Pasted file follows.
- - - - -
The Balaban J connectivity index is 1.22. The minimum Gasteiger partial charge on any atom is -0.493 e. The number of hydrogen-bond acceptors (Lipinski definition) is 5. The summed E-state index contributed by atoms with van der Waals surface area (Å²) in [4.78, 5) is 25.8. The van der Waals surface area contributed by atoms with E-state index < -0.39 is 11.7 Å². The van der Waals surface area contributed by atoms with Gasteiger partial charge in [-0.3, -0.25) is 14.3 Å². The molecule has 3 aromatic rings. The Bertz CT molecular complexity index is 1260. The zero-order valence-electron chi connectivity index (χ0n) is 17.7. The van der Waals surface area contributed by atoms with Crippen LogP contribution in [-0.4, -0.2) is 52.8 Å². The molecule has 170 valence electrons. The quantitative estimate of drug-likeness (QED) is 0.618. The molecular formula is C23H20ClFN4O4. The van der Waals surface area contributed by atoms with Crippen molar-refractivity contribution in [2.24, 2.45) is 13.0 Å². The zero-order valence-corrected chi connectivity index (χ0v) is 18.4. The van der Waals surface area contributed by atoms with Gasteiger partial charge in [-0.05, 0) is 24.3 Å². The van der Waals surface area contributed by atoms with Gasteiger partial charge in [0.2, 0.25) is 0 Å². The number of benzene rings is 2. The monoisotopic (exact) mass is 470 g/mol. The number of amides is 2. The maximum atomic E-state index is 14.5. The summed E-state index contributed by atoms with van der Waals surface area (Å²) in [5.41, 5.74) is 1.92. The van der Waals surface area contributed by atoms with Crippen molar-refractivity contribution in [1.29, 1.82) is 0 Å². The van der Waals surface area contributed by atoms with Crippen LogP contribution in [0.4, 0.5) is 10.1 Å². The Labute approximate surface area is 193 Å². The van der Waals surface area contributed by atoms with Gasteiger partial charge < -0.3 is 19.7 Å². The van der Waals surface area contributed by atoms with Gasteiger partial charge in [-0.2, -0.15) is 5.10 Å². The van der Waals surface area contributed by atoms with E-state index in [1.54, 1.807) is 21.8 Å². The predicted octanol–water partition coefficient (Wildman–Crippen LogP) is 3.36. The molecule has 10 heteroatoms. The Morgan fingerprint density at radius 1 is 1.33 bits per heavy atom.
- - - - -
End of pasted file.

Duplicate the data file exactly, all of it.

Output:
The Balaban J connectivity index is 1.22. The minimum Gasteiger partial charge on any atom is -0.493 e. The number of hydrogen-bond acceptors (Lipinski definition) is 5. The summed E-state index contributed by atoms with van der Waals surface area (Å²) in [4.78, 5) is 25.8. The van der Waals surface area contributed by atoms with E-state index < -0.39 is 11.7 Å². The van der Waals surface area contributed by atoms with Gasteiger partial charge in [-0.3, -0.25) is 14.3 Å². The molecule has 3 aromatic rings. The Bertz CT molecular complexity index is 1260. The zero-order valence-electron chi connectivity index (χ0n) is 17.7. The van der Waals surface area contributed by atoms with Crippen LogP contribution in [-0.4, -0.2) is 52.8 Å². The molecule has 170 valence electrons. The quantitative estimate of drug-likeness (QED) is 0.618. The molecular formula is C23H20ClFN4O4. The van der Waals surface area contributed by atoms with Crippen molar-refractivity contribution in [2.24, 2.45) is 13.0 Å². The zero-order valence-corrected chi connectivity index (χ0v) is 18.4. The van der Waals surface area contributed by atoms with Gasteiger partial charge in [-0.05, 0) is 24.3 Å². The van der Waals surface area contributed by atoms with Gasteiger partial charge in [0.2, 0.25) is 0 Å². The number of benzene rings is 2. The monoisotopic (exact) mass is 470 g/mol. The number of amides is 2. The maximum atomic E-state index is 14.5. The summed E-state index contributed by atoms with van der Waals surface area (Å²) in [5.41, 5.74) is 1.92. The van der Waals surface area contributed by atoms with Crippen molar-refractivity contribution in [1.29, 1.82) is 0 Å². The van der Waals surface area contributed by atoms with Crippen LogP contribution in [0.4, 0.5) is 10.1 Å². The Labute approximate surface area is 193 Å². The van der Waals surface area contributed by atoms with Gasteiger partial charge < -0.3 is 19.7 Å². The van der Waals surface area contributed by atoms with Gasteiger partial charge in [-0.2, -0.15) is 5.10 Å². The van der Waals surface area contributed by atoms with E-state index in [1.54, 1.807) is 21.8 Å². The predicted octanol–water partition coefficient (Wildman–Crippen LogP) is 3.36. The molecule has 10 heteroatoms. The Morgan fingerprint density at radius 1 is 1.33 bits per heavy atom.